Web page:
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Troubled Road to SAFTA

Captain Alok Bansal was Member, Navy at the Institute for Defence Studies and Analyses, New Delhi. Click here for detailed profile
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  • March 10, 2005

    The proposal to reconvene the 13th SAARC Summit soon has rekindled the hopes of South Asian Free Trade Area (SAFTA) coming into force on schedule on 01 Jan 2006. It is a sad commentary on the regional economic cooperation that although the South Asian Association for Regional Cooperation (SAARC) has been in existence for about 20 years, the intra regional trade is still languishing below five percent of the global trade of the member states. It is widely believed that all the seven states of the region will benefit immensely in the long run from the economic benefits of SAFTA. Removal of trade barriers and all other irritants hampering free trade in the SAARC region would result in a win-win situation for all, be it the governments, common people or businessmen.

    South Asian states have taken long to overcome their mutual suspicion and to relate to one another as a bloc. Inter-state hostility has lingered in the region while in other regions; the states have overcome far more complex hurdles to successfully activate regional trading blocs. The idea of South Asian Cooperation was mooted for the first time by then president of Bangladesh Gen Zia-ur-Rahman in May 1980. The SAARC was finally established at a summit held in Dhaka in December 1985. The first tentative steps towards economic cooperation within the region were taken in July 1991 when the Council of Ministers, in Male endorsed a Regional Study on Trade, Manufactures and Services. The SAARC Preferential Trading Arrangement (SAPTA) came into force on 7 December 1995, exactly a decade after the establishment of SAARC. In January 1996, SAARC commerce ministers reiterated commitment to accelerate the SAPTA process and set realisation of SAFTA as the goal.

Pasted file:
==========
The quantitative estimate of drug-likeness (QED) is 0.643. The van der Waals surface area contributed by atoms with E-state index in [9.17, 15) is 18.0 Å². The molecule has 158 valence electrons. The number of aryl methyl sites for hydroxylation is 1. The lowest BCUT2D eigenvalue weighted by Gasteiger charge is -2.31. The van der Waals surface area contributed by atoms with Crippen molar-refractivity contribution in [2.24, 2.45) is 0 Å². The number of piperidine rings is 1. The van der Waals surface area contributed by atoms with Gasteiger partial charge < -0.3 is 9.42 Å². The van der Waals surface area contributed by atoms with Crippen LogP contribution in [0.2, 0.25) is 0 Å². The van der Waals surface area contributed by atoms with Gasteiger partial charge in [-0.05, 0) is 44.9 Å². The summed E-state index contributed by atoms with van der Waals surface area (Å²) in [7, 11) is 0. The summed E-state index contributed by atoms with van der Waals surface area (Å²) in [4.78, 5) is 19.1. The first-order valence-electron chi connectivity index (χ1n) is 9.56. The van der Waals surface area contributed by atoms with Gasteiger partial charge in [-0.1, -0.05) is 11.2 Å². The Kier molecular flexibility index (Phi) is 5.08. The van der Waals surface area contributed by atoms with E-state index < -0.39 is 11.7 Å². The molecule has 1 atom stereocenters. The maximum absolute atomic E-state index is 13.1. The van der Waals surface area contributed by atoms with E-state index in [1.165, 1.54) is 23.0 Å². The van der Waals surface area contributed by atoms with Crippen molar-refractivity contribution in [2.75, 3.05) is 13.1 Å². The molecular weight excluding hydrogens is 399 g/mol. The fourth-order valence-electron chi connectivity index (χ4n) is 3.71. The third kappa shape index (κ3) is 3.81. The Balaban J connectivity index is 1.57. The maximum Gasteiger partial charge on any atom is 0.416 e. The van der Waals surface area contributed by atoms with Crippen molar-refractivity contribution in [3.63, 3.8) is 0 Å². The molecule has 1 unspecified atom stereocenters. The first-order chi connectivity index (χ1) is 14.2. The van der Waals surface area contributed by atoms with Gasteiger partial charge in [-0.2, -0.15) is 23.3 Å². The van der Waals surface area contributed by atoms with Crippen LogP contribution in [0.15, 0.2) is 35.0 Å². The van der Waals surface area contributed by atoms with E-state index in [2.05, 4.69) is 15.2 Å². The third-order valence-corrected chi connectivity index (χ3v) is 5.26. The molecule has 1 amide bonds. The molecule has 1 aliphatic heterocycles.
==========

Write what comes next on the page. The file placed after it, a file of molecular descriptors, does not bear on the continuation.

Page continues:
A report by a Group of Eminent Persons (EPG) titled SAARC: Vision Beyond the Year 2000 was submitted to the Tenth SAARC Summit in Colombo in 1998. The report envisaged a Free Trade Area by the year 2010, a Customs Union by 2015 and an Economic Union by 2020. However, after the Colombo Summit, the entire process came to a grinding halt mainly because of the rapid deterioration in Indo- Pak relations. It took four years to put the process back on the rails. A commitment was made at the Eleventh SAARC Summit at Kathmandu in 2002 for the creation of a South Asian Economic Union. Finally it was the Twelfth Summit at Islamabad, where the Framework Agreement for a South Asia Free Trade Area was signed.

    The agreement comes into effect on 01 January 2006 and requires all countries to reduce tariffs to 0-5%. The time schedule for reduction of tariffs is as follows :-

    1. The non-least developed states namely India, Pakistan and Sri Lanka are to reduce the existing tariff rates to 20% within two years i.e. by 01 Jan 2008.
    2. Least developed states which are designated as least developed Country by the UN namely Bangladesh, Nepal, Bhutan and Maldives are to reduce the existing tariff rates to 30% by 01 Jan 2008. Significantly the agreement classifies Maldives as a Least Developed State even though it has not been designated a least developed country by the UN.
    3. India and Pakistan are required to reduce tariffs to 5 % or below by 01 Jan 2013 and Sri Lanka by 01 Jan 2014. The reduction in tariffs should as far as possible be in equal instalments but in no case less than 15 % annually.
    4. Least Developed states are to reduce tariffs to 5% or below by 01 Jan 2016. The reduction in tariffs should be as far as possible in equal instalments but in no case less than 10 % annually.